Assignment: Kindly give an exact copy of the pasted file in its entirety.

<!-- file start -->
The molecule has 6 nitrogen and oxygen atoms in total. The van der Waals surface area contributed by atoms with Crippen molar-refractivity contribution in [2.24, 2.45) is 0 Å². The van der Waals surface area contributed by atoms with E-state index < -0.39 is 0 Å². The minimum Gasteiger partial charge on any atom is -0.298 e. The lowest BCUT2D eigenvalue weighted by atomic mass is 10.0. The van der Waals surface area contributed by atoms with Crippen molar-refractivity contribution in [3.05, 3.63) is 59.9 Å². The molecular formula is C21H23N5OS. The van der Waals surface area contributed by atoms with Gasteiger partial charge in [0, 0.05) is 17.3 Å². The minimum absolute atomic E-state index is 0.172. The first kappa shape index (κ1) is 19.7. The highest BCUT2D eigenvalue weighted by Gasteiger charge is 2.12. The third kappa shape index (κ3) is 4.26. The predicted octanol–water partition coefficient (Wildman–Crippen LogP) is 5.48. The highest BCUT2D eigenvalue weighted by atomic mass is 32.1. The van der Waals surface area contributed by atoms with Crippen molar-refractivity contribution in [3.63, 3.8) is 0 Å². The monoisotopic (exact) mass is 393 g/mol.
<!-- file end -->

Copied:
The molecule has 6 nitrogen and oxygen atoms in total. The van der Waals surface area contributed by atoms with Crippen molar-refractivity contribution in [2.24, 2.45) is 0 Å². The van der Waals surface area contributed by atoms with E-state index < -0.39 is 0 Å². The minimum Gasteiger partial charge on any atom is -0.298 e. The lowest BCUT2D eigenvalue weighted by atomic mass is 10.0. The van der Waals surface area contributed by atoms with Crippen molar-refractivity contribution in [3.05, 3.63) is 59.9 Å². The molecular formula is C21H23N5OS. The van der Waals surface area contributed by atoms with Gasteiger partial charge in [0, 0.05) is 17.3 Å². The minimum absolute atomic E-state index is 0.172. The first kappa shape index (κ1) is 19.7. The highest BCUT2D eigenvalue weighted by Gasteiger charge is 2.12. The third kappa shape index (κ3) is 4.26. The predicted octanol–water partition coefficient (Wildman–Crippen LogP) is 5.48. The highest BCUT2D eigenvalue weighted by atomic mass is 32.1. The van der Waals surface area contributed by atoms with Crippen molar-refractivity contribution in [3.63, 3.8) is 0 Å². The monoisotopic (exact) mass is 393 g/mol.